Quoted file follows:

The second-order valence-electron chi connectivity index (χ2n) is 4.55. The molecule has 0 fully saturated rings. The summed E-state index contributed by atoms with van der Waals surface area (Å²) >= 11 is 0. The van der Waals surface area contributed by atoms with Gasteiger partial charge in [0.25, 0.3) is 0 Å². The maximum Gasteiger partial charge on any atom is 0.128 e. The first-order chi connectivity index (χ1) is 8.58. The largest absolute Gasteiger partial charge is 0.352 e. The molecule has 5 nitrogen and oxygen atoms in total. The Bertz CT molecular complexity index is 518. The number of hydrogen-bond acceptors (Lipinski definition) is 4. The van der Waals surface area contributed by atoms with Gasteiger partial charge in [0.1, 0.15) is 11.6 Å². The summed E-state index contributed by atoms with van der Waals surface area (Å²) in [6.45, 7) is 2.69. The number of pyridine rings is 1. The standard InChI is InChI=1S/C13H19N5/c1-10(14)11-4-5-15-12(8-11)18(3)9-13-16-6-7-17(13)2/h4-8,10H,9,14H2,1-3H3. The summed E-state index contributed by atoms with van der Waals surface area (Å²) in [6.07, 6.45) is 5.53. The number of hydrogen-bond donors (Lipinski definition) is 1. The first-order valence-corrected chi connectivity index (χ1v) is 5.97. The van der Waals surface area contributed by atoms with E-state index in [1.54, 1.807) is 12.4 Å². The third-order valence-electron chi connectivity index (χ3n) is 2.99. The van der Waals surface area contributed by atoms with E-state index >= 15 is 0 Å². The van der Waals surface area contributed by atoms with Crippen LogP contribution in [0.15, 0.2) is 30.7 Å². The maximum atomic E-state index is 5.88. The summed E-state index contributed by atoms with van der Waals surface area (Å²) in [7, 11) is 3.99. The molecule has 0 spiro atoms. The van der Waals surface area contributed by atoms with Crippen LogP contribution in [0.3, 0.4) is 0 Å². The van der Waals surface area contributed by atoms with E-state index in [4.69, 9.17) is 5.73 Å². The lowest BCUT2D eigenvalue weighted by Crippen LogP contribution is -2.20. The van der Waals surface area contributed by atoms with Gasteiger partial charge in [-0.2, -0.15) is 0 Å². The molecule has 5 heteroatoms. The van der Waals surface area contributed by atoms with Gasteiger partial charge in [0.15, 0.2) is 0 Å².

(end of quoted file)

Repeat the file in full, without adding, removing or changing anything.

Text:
The second-order valence-electron chi connectivity index (χ2n) is 4.55. The molecule has 0 fully saturated rings. The summed E-state index contributed by atoms with van der Waals surface area (Å²) >= 11 is 0. The van der Waals surface area contributed by atoms with Gasteiger partial charge in [0.25, 0.3) is 0 Å². The maximum Gasteiger partial charge on any atom is 0.128 e. The first-order chi connectivity index (χ1) is 8.58. The largest absolute Gasteiger partial charge is 0.352 e. The molecule has 5 nitrogen and oxygen atoms in total. The Bertz CT molecular complexity index is 518. The number of hydrogen-bond acceptors (Lipinski definition) is 4. The van der Waals surface area contributed by atoms with Gasteiger partial charge in [0.1, 0.15) is 11.6 Å². The summed E-state index contributed by atoms with van der Waals surface area (Å²) in [6.45, 7) is 2.69. The number of pyridine rings is 1. The standard InChI is InChI=1S/C13H19N5/c1-10(14)11-4-5-15-12(8-11)18(3)9-13-16-6-7-17(13)2/h4-8,10H,9,14H2,1-3H3. The summed E-state index contributed by atoms with van der Waals surface area (Å²) in [6.07, 6.45) is 5.53. The number of hydrogen-bond donors (Lipinski definition) is 1. The first-order valence-corrected chi connectivity index (χ1v) is 5.97. The van der Waals surface area contributed by atoms with E-state index in [1.54, 1.807) is 12.4 Å². The third-order valence-electron chi connectivity index (χ3n) is 2.99. The van der Waals surface area contributed by atoms with E-state index >= 15 is 0 Å². The van der Waals surface area contributed by atoms with Crippen LogP contribution in [0.15, 0.2) is 30.7 Å². The maximum atomic E-state index is 5.88. The summed E-state index contributed by atoms with van der Waals surface area (Å²) in [7, 11) is 3.99. The molecule has 0 spiro atoms. The van der Waals surface area contributed by atoms with Crippen LogP contribution in [0.3, 0.4) is 0 Å². The van der Waals surface area contributed by atoms with E-state index in [4.69, 9.17) is 5.73 Å². The lowest BCUT2D eigenvalue weighted by Crippen LogP contribution is -2.20. The van der Waals surface area contributed by atoms with Gasteiger partial charge in [-0.2, -0.15) is 0 Å². The molecule has 5 heteroatoms. The van der Waals surface area contributed by atoms with Gasteiger partial charge in [0.15, 0.2) is 0 Å².